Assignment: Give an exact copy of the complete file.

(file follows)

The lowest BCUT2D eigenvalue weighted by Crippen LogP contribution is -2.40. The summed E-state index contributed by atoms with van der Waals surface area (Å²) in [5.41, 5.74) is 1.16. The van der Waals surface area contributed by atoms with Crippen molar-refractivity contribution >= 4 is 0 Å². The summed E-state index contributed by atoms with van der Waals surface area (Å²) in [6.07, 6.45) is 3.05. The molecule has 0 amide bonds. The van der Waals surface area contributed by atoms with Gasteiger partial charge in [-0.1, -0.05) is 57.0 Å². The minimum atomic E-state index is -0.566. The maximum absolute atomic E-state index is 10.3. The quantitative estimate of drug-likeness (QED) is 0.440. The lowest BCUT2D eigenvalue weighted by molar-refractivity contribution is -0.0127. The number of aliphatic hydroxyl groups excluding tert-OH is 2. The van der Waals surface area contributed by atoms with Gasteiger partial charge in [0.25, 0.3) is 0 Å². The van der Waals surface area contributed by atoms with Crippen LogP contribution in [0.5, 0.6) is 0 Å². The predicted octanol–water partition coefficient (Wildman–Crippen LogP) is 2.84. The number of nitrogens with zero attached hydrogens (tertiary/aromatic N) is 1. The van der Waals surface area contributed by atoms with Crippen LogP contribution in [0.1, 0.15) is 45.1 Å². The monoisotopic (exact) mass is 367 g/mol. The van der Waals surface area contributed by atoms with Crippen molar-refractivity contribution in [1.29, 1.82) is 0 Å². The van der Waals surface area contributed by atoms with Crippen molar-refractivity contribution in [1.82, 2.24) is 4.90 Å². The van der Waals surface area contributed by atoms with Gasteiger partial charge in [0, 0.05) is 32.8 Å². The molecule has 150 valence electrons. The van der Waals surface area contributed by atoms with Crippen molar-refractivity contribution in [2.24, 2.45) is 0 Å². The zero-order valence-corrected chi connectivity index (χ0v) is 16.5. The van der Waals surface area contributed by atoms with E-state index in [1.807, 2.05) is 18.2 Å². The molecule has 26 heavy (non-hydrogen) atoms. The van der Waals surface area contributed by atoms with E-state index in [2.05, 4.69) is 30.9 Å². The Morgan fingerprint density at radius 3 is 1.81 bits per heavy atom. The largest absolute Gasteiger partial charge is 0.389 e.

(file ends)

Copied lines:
The lowest BCUT2D eigenvalue weighted by Crippen LogP contribution is -2.40. The summed E-state index contributed by atoms with van der Waals surface area (Å²) in [5.41, 5.74) is 1.16. The van der Waals surface area contributed by atoms with Crippen molar-refractivity contribution >= 4 is 0 Å². The summed E-state index contributed by atoms with van der Waals surface area (Å²) in [6.07, 6.45) is 3.05. The molecule has 0 amide bonds. The van der Waals surface area contributed by atoms with Gasteiger partial charge in [-0.1, -0.05) is 57.0 Å². The minimum atomic E-state index is -0.566. The maximum absolute atomic E-state index is 10.3. The quantitative estimate of drug-likeness (QED) is 0.440. The lowest BCUT2D eigenvalue weighted by molar-refractivity contribution is -0.0127. The number of aliphatic hydroxyl groups excluding tert-OH is 2. The van der Waals surface area contributed by atoms with Gasteiger partial charge in [0.25, 0.3) is 0 Å². The van der Waals surface area contributed by atoms with Crippen LogP contribution in [0.5, 0.6) is 0 Å². The predicted octanol–water partition coefficient (Wildman–Crippen LogP) is 2.84. The number of nitrogens with zero attached hydrogens (tertiary/aromatic N) is 1. The van der Waals surface area contributed by atoms with Crippen LogP contribution in [0.1, 0.15) is 45.1 Å². The monoisotopic (exact) mass is 367 g/mol. The van der Waals surface area contributed by atoms with Crippen molar-refractivity contribution in [1.29, 1.82) is 0 Å². The van der Waals surface area contributed by atoms with Crippen molar-refractivity contribution in [1.82, 2.24) is 4.90 Å². The van der Waals surface area contributed by atoms with Gasteiger partial charge in [0, 0.05) is 32.8 Å². The molecule has 150 valence electrons. The van der Waals surface area contributed by atoms with Crippen molar-refractivity contribution in [2.24, 2.45) is 0 Å². The zero-order valence-corrected chi connectivity index (χ0v) is 16.5. The van der Waals surface area contributed by atoms with E-state index in [1.807, 2.05) is 18.2 Å². The molecule has 26 heavy (non-hydrogen) atoms. The van der Waals surface area contributed by atoms with E-state index in [2.05, 4.69) is 30.9 Å². The Morgan fingerprint density at radius 3 is 1.81 bits per heavy atom. The largest absolute Gasteiger partial charge is 0.389 e.